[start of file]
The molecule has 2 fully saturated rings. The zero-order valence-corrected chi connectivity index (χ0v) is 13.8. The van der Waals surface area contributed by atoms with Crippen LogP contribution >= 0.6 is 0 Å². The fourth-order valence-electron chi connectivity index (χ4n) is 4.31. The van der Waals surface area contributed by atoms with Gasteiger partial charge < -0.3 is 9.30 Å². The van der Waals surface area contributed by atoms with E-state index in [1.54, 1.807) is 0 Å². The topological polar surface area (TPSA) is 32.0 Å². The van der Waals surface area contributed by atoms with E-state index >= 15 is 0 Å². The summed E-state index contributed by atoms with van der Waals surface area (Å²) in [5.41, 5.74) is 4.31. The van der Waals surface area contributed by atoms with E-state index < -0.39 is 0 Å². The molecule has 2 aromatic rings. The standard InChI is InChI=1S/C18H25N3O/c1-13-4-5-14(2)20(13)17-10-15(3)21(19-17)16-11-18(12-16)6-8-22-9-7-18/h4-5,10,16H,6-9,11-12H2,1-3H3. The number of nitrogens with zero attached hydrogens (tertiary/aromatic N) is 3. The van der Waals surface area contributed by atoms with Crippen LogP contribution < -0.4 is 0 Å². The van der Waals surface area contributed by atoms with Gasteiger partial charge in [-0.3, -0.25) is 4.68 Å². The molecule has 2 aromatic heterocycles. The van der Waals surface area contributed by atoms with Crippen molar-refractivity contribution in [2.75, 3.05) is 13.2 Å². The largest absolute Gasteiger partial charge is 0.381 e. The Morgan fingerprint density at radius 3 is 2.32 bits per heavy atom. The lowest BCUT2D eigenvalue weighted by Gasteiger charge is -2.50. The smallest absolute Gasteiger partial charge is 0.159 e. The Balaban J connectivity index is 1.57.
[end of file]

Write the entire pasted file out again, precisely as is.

The molecule has 2 fully saturated rings. The zero-order valence-corrected chi connectivity index (χ0v) is 13.8. The van der Waals surface area contributed by atoms with Crippen LogP contribution >= 0.6 is 0 Å². The fourth-order valence-electron chi connectivity index (χ4n) is 4.31. The van der Waals surface area contributed by atoms with Gasteiger partial charge < -0.3 is 9.30 Å². The van der Waals surface area contributed by atoms with E-state index in [1.54, 1.807) is 0 Å². The topological polar surface area (TPSA) is 32.0 Å². The van der Waals surface area contributed by atoms with E-state index >= 15 is 0 Å². The summed E-state index contributed by atoms with van der Waals surface area (Å²) in [5.41, 5.74) is 4.31. The van der Waals surface area contributed by atoms with E-state index < -0.39 is 0 Å². The molecule has 2 aromatic rings. The standard InChI is InChI=1S/C18H25N3O/c1-13-4-5-14(2)20(13)17-10-15(3)21(19-17)16-11-18(12-16)6-8-22-9-7-18/h4-5,10,16H,6-9,11-12H2,1-3H3. The number of nitrogens with zero attached hydrogens (tertiary/aromatic N) is 3. The van der Waals surface area contributed by atoms with Crippen LogP contribution < -0.4 is 0 Å². The van der Waals surface area contributed by atoms with Gasteiger partial charge in [-0.3, -0.25) is 4.68 Å². The molecule has 2 aromatic heterocycles. The van der Waals surface area contributed by atoms with Crippen molar-refractivity contribution in [2.75, 3.05) is 13.2 Å². The largest absolute Gasteiger partial charge is 0.381 e. The Morgan fingerprint density at radius 3 is 2.32 bits per heavy atom. The lowest BCUT2D eigenvalue weighted by Gasteiger charge is -2.50. The smallest absolute Gasteiger partial charge is 0.159 e. The Balaban J connectivity index is 1.57.